• Cuts and calluses across the top of finger joints (a result of inducing vomiting)

  • Dental problems, such as enamel erosion, cavities, and tooth sensitivity

  • Dry skin and hair, and brittle nails

  • Swelling around area of salivary glands

  • Fine hair on body (lanugo)

  • Cavities, or discoloration of teeth, from vomiting

  • Muscle weakness

  • Yellow skin (in context of eating large amounts of carrots)

  • Cold, mottled hands and feet or swelling of feet

  • Poor wound healing

  • Impaired immune functioning

Source: National Institute of Mental Health (NIMH), American Psychiatric Association (APA), MayoClinic, National Eating Disorders Association (NEDA)

For Parents/ Caregivers:

Although there's no sure way to prevent eating disorders, here are some strategies to help your child develop healthy-eating behaviors:


  • Avoid dieting around your child. Family dining habits may influence the relationships children develop with food. Eating meals together gives you an opportunity to teach your child about the pitfalls of dieting and encourages eating a balanced diet in reasonable portions.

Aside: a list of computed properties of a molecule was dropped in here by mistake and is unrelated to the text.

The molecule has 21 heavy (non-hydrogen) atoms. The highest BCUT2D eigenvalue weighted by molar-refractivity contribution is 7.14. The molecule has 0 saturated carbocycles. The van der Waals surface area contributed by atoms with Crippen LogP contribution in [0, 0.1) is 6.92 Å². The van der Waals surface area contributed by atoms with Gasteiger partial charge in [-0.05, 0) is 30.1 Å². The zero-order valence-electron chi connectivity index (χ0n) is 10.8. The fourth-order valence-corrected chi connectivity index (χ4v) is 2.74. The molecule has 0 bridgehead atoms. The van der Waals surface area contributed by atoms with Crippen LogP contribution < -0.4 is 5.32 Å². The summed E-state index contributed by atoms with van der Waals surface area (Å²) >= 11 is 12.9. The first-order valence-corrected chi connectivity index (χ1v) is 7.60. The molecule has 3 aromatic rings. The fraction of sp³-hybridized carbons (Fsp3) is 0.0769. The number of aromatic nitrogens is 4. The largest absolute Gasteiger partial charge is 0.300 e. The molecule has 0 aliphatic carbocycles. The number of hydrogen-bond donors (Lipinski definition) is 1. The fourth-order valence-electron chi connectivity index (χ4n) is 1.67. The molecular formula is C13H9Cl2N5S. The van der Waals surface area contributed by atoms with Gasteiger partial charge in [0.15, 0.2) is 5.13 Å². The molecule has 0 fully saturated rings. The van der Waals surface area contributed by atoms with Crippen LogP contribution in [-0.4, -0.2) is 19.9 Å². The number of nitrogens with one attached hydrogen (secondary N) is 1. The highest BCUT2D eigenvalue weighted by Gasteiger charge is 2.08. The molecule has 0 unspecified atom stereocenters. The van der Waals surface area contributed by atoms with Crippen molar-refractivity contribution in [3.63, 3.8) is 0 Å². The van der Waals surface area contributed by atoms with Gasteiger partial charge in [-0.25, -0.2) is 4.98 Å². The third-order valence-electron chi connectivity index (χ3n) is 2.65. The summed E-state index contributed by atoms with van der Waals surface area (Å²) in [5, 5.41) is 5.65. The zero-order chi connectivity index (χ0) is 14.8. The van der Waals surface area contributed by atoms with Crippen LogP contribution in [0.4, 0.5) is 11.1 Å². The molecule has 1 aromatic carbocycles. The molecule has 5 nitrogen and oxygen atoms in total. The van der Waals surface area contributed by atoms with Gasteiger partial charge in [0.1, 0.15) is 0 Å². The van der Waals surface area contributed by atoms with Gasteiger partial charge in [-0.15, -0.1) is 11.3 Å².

• Talk to your child. For example, there are numerous websites that promote dangerous ideas, such as viewing Anorexia as a lifestyle choice rather than an eating disorder. It's crucial to correct any misperceptions like this and to talk to your child about the risks of unhealthy eating choices.

  • Cultivate and reinforce a healthy body image in your child, whatever his or her shape or size. Talk to your child about self-image and offer reassurance that body shapes can vary. Avoid criticizing your own body in front of your child. Messages of acceptance and respect can help build healthy self-esteem and resilience that will carry children through the rocky periods of their teen years.